| Quote #4
In the middle of the night his sleep came to an end,
Poor Gilgamesh, scared of a little nightmare. (Okay, not so little. And not just one.) On the journey to the Cedar Forest to fight Humbaba, Gilgamesh is tormented every night by horrible nightmares. Each time, Enkidu is the one who steps in to interpret the dreams in a more favorable light. Do you think Enkidu really believes in the interpretations he puts forward throughout Tablet 4? Or is he just putting a brave face on things, in order to cheer up Gilgamesh? And, either way, who do you think is truly more courageous: Gilgamesh or Enkidu?
| Quote #5
"I am going to die!—am I not like Enkidu?!
After Enkidu dies, Gilgamesh becomes consumed by overpowering fear—the fear of death. Why is death something to be afraid of? Or is this just another example of the fear of the unknown? In that case, it makes sense that Gilgamesh would go on a quest to find out what death is. But Gilgamesh never finds out what death is—because everybody he encounters tells him that nobody knows what death is. So how does he end up overcoming his fear?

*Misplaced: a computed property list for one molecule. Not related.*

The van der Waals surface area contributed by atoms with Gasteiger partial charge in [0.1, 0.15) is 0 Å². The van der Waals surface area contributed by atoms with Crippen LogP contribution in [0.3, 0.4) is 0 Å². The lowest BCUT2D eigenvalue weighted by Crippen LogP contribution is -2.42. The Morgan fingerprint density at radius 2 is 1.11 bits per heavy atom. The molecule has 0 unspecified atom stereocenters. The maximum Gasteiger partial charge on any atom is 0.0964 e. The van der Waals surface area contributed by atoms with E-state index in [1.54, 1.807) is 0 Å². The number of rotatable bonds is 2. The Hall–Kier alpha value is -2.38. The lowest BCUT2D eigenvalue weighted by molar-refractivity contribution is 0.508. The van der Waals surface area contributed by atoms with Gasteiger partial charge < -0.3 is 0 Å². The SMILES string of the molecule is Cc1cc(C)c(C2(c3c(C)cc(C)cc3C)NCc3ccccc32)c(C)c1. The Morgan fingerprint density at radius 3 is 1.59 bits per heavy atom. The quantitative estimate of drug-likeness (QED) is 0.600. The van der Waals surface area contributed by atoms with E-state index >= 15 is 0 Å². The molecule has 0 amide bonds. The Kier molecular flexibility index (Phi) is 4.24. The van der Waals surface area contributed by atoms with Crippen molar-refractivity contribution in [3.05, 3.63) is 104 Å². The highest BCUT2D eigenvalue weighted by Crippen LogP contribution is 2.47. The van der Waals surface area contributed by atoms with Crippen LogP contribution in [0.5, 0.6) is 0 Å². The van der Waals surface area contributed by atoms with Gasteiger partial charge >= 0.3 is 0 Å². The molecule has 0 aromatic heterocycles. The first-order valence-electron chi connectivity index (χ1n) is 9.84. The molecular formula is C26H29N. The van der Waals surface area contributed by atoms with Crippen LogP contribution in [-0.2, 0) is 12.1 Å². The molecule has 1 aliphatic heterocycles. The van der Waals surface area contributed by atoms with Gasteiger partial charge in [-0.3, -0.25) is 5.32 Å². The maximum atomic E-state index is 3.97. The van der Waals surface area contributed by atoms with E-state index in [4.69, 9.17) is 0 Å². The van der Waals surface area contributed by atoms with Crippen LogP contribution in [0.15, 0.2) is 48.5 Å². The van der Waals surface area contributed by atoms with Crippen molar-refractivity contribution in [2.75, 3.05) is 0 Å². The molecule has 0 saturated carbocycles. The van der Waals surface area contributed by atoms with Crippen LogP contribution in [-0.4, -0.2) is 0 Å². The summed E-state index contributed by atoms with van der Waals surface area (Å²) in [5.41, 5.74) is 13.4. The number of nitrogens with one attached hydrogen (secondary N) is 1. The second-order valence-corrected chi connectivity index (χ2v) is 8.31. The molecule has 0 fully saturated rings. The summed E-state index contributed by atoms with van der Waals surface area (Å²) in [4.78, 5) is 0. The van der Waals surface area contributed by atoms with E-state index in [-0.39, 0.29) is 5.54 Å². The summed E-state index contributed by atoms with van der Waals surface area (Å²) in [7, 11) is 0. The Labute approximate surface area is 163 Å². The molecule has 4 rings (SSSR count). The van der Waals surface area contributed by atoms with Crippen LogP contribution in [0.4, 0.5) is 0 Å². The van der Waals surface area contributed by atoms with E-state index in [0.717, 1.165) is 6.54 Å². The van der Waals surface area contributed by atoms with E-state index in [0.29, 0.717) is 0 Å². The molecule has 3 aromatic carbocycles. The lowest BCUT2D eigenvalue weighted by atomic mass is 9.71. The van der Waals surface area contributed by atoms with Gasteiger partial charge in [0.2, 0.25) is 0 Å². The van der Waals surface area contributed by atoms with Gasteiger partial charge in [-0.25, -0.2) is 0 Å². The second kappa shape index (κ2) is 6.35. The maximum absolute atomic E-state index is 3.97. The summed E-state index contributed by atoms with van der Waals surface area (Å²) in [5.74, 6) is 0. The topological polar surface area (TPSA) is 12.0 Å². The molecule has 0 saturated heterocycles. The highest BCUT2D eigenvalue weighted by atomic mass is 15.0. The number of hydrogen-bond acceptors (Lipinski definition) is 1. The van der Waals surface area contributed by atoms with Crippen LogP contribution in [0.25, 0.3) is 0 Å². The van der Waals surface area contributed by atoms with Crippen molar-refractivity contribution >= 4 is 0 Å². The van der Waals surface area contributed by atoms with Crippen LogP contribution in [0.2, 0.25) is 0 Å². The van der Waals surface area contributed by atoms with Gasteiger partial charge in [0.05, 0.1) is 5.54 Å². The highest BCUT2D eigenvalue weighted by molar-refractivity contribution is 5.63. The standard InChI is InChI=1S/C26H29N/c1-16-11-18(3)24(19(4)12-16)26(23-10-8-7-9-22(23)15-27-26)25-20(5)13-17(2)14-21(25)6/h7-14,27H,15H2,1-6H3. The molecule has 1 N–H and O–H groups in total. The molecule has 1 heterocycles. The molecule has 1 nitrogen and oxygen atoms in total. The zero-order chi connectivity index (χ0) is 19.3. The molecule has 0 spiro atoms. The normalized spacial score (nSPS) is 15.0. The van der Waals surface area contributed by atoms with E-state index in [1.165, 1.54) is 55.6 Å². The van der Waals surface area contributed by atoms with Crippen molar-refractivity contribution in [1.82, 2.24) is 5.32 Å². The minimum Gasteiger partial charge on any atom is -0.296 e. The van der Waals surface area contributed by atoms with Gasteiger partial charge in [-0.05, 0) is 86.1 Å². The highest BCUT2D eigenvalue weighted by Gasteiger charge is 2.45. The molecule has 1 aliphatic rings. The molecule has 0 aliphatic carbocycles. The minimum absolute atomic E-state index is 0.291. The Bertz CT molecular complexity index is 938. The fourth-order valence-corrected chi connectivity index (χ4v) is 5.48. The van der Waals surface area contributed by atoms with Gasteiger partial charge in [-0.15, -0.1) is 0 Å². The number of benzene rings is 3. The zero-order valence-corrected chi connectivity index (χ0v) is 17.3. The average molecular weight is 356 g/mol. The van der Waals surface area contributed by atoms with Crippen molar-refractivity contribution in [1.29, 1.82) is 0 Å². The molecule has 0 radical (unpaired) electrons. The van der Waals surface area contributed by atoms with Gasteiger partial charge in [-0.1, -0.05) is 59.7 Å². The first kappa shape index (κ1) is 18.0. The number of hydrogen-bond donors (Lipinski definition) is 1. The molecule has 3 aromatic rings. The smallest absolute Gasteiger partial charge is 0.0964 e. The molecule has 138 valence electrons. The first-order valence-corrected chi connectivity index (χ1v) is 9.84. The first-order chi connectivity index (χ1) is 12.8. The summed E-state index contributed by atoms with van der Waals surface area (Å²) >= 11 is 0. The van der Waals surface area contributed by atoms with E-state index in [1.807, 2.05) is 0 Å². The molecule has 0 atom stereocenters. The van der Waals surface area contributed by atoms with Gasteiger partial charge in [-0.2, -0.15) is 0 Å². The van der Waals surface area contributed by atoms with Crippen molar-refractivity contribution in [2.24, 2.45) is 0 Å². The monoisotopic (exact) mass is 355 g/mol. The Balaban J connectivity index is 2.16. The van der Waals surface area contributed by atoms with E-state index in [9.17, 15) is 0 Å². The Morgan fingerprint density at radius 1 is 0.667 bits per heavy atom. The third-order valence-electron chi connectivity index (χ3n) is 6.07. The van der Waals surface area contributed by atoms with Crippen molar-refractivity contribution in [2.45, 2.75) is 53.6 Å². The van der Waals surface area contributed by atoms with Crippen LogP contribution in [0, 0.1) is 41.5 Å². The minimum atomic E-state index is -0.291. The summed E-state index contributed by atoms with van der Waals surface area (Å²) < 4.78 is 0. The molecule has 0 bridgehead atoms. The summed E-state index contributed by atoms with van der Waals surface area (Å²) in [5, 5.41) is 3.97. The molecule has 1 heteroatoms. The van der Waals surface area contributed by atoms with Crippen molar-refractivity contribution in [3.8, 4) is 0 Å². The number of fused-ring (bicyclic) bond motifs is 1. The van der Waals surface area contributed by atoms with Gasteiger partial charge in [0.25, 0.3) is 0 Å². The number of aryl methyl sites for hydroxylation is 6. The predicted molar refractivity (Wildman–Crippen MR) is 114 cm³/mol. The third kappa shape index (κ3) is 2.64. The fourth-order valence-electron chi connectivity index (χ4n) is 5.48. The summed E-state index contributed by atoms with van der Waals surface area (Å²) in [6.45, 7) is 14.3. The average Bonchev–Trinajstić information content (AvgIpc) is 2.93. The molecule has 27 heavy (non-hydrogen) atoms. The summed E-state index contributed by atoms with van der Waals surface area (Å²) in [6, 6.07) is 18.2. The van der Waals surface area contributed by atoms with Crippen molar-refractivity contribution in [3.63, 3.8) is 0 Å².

| Quote #6
When he reached Mount Mashu,
Is true courage never being afraid? Or is true courage being afraid, and then mastering your fear? If it's number two, Gilgamesh is definitely showing some courage here. Even though the whole point of the Scorpion-beings is to make people scared out of their wits, Gilgamesh musters up the gumption to go forward. Gilgamesh's ability to conquer his fear, even without his buddy Enkidu to egg him on, shows just how powerful the fear is that is driving him on—the fear of death. Compared to that, Scorpion-beings are a piece of cake.